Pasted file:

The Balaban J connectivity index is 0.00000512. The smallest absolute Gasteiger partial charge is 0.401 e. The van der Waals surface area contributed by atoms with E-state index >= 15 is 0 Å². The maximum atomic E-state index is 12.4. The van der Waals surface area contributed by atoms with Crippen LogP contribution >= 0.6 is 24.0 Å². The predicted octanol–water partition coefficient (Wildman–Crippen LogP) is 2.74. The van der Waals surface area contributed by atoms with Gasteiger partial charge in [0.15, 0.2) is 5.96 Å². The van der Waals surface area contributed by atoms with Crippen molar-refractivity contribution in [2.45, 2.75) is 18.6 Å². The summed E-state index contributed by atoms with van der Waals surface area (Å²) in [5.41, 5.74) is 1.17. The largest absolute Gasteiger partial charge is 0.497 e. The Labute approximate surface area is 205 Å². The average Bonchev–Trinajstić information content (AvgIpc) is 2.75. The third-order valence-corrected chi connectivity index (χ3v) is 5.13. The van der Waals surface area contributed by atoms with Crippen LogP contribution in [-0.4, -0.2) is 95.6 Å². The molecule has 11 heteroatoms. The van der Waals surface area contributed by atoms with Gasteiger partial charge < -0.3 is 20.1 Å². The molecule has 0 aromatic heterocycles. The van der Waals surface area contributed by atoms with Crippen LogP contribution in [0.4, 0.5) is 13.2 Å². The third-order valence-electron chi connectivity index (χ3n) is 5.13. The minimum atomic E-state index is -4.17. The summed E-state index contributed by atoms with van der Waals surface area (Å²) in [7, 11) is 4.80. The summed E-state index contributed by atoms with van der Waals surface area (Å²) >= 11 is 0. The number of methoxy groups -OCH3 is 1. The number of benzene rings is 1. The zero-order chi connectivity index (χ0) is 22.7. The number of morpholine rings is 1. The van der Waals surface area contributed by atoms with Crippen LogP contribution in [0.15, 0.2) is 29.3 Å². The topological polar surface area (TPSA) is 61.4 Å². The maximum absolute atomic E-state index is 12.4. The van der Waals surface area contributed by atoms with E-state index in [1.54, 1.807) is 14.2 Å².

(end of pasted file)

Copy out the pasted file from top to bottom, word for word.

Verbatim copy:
The Balaban J connectivity index is 0.00000512. The smallest absolute Gasteiger partial charge is 0.401 e. The van der Waals surface area contributed by atoms with E-state index >= 15 is 0 Å². The maximum atomic E-state index is 12.4. The van der Waals surface area contributed by atoms with Crippen LogP contribution >= 0.6 is 24.0 Å². The predicted octanol–water partition coefficient (Wildman–Crippen LogP) is 2.74. The van der Waals surface area contributed by atoms with Gasteiger partial charge in [0.15, 0.2) is 5.96 Å². The van der Waals surface area contributed by atoms with Crippen molar-refractivity contribution in [2.45, 2.75) is 18.6 Å². The summed E-state index contributed by atoms with van der Waals surface area (Å²) in [5.41, 5.74) is 1.17. The largest absolute Gasteiger partial charge is 0.497 e. The Labute approximate surface area is 205 Å². The average Bonchev–Trinajstić information content (AvgIpc) is 2.75. The third-order valence-corrected chi connectivity index (χ3v) is 5.13. The van der Waals surface area contributed by atoms with Crippen LogP contribution in [-0.4, -0.2) is 95.6 Å². The molecule has 11 heteroatoms. The van der Waals surface area contributed by atoms with Gasteiger partial charge < -0.3 is 20.1 Å². The molecule has 0 aromatic heterocycles. The van der Waals surface area contributed by atoms with Crippen LogP contribution in [0.4, 0.5) is 13.2 Å². The third-order valence-electron chi connectivity index (χ3n) is 5.13. The minimum atomic E-state index is -4.17. The summed E-state index contributed by atoms with van der Waals surface area (Å²) in [7, 11) is 4.80. The summed E-state index contributed by atoms with van der Waals surface area (Å²) >= 11 is 0. The number of methoxy groups -OCH3 is 1. The number of benzene rings is 1. The zero-order chi connectivity index (χ0) is 22.7. The number of morpholine rings is 1. The van der Waals surface area contributed by atoms with Crippen LogP contribution in [0.15, 0.2) is 29.3 Å². The topological polar surface area (TPSA) is 61.4 Å². The maximum absolute atomic E-state index is 12.4. The van der Waals surface area contributed by atoms with E-state index in [1.54, 1.807) is 14.2 Å².